This is an irregularity of the heartbeat, often very fast which can lead to clotting in the heart. It is associated with an increased risk of stroke and cardiac failure.
During an episode, the top parts of the heart (the atria) beat in a rapid and chaotic fashion; this is usually conducted rapidly to the bottom parts of the heart (the ventricles), which is why people experience a rapid heart rate. Some people with atrial fibrillation don’t experience any symptoms, and are unaware of their potential risk of stroke.
Sometimes atrial fibrillation occurs as an acute attack (paroxysmal) and other times the atrial fibrillation can be permanent. While the rhythm itself is not life threatening, urgent medical attention always needed to prevent the risk of stroke.
There are many treatments available for atrial fibrillation, the 2 main categories being medical treatment and catheter ablation. Appropriate anti-coagulation medications must also be considered to prevent the risk of stroke.
TYPES OF ATRIAL FIBRILLATION
Different types of atrial fibrillation, listing in order of increasing severity.
Paroxysmal atrial fibrillation. This type of atrial fibrillation comes and goes, and is usually associated with sudden onset of a fast heartbeat. It can occur at any age, but increases in incidence as we get older. Often a cardioversion is required, and sometimes medications or an ablation.
Persistent. This means that the heart is permanently in atrial fibrillation. This type is often more difficult to control, and a combined strategy of medications and or ablation is required.
Long-standing persistent. This means that the persistent atrial fibrillation lasts more than 12 months.
Permanent. This means that it is not possible to restore a normal heart rhythm. The atrium in these patients is often extensively diseased and scarred.
RISK FACTORS FOR ATRIAL FIBRILLATION
- Age. As we get older there is an increased risk of atrial fibrillation due to increased scarring (fibrosis) in the top chambers of our hearts.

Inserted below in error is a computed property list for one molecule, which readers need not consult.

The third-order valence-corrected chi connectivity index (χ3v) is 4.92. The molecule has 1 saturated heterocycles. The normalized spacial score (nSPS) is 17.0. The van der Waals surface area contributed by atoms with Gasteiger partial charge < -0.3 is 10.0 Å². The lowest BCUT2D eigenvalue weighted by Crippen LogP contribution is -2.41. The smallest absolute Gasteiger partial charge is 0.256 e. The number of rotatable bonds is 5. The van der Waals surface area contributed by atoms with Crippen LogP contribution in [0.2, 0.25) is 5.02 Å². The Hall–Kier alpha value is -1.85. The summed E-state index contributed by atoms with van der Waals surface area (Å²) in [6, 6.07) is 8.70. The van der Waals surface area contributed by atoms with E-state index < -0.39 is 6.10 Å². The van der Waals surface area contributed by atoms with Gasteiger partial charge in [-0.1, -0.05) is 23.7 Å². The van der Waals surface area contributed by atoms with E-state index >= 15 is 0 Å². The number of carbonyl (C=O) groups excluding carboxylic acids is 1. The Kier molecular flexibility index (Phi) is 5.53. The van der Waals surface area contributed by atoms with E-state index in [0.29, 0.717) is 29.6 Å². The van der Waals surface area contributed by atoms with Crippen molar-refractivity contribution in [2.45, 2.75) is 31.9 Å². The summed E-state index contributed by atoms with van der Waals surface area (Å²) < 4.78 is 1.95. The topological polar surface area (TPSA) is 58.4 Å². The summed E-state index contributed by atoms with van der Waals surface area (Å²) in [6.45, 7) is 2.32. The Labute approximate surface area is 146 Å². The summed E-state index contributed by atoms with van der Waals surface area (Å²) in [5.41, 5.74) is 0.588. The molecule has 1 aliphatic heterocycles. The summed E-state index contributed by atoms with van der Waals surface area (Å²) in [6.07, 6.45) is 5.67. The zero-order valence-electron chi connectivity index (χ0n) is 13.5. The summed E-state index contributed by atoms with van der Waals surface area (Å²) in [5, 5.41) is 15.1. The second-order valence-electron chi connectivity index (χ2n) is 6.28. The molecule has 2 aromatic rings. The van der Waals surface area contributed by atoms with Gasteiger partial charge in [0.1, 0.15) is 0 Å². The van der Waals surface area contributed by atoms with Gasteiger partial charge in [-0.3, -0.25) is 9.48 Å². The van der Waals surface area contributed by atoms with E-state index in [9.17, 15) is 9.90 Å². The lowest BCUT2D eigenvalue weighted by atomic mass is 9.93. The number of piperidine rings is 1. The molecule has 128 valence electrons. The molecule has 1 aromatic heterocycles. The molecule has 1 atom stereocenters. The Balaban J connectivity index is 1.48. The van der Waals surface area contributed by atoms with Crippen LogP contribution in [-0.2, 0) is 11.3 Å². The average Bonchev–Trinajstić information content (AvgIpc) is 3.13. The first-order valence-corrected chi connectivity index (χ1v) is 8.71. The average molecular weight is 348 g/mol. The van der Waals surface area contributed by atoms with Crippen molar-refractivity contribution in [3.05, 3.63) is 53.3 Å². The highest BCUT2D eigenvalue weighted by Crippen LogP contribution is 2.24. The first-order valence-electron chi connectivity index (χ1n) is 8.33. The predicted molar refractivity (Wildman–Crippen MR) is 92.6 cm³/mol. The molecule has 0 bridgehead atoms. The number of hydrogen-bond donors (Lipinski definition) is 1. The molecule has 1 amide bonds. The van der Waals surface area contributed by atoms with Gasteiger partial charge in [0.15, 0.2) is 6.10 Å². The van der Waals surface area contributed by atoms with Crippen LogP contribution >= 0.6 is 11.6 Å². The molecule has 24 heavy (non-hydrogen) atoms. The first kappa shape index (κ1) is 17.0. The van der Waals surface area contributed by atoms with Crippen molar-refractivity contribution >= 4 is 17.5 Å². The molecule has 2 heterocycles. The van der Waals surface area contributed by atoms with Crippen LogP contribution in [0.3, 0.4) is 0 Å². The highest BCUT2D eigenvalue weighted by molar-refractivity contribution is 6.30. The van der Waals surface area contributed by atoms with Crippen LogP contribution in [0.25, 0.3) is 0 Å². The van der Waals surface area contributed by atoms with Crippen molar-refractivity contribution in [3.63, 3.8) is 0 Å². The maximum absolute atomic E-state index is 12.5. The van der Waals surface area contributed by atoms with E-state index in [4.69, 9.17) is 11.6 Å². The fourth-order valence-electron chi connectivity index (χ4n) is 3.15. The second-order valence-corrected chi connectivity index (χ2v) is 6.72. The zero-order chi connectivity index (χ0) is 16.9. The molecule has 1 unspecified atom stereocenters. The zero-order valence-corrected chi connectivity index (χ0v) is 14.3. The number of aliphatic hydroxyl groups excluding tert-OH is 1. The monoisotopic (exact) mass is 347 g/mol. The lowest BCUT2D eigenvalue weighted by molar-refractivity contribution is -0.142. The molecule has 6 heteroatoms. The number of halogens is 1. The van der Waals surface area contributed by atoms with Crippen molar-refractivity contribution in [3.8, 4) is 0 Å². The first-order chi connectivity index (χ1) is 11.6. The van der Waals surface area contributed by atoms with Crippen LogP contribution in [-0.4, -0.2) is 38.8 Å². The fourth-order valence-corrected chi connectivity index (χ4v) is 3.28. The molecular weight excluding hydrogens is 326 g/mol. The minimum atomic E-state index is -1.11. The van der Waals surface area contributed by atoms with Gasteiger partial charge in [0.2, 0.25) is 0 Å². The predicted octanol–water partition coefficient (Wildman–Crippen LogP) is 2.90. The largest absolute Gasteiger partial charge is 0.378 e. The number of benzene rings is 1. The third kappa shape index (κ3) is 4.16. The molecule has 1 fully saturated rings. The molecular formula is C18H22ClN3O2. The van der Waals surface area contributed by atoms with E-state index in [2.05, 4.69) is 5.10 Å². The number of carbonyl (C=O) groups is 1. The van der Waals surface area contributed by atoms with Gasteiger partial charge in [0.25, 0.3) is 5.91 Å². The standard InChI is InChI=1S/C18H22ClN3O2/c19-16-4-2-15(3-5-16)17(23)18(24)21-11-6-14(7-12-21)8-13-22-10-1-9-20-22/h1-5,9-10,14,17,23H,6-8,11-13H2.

- Valvar heart disease. Narrowing or leaking of any of the heart valves increases the risk of atrial fibrillation.
- Congenital heart disease. Patients with congenital heart disease have a marked increased incidence of atrial fibrillation
- Chronic health conditions. Chronic lung disease, kidney disease, diabetes all cause an increased risk of atrial fibrillation.
- High blood pressure. Poorly controlled high blood pressure increases the risk of atrial fibrillation
- Alcohol. Excess alcohol increases the risk of atrial fibrillation.
- Obesity. This increases the risk of atrial fibrillation.
- Family history. This puts some patients at an increased risk.
- Excessive exercise. While moderate levels of aerobic exercise decrease the risk of atrial fibrillation, excessive exercise especially as we age causes an increased risk.
If there is no improvement with medications, usually an ablation is recommended. Sometimes ablation is the first treatment for certain patients.
The procedure is performed by passing a into the heart through one of the blood vessels. During an ablation we aim to create a line of electrical block around the pulmonary veins (the main source of atrial fibrillation). There are two main modalities outlined below, radiofrequency and cryotherapy.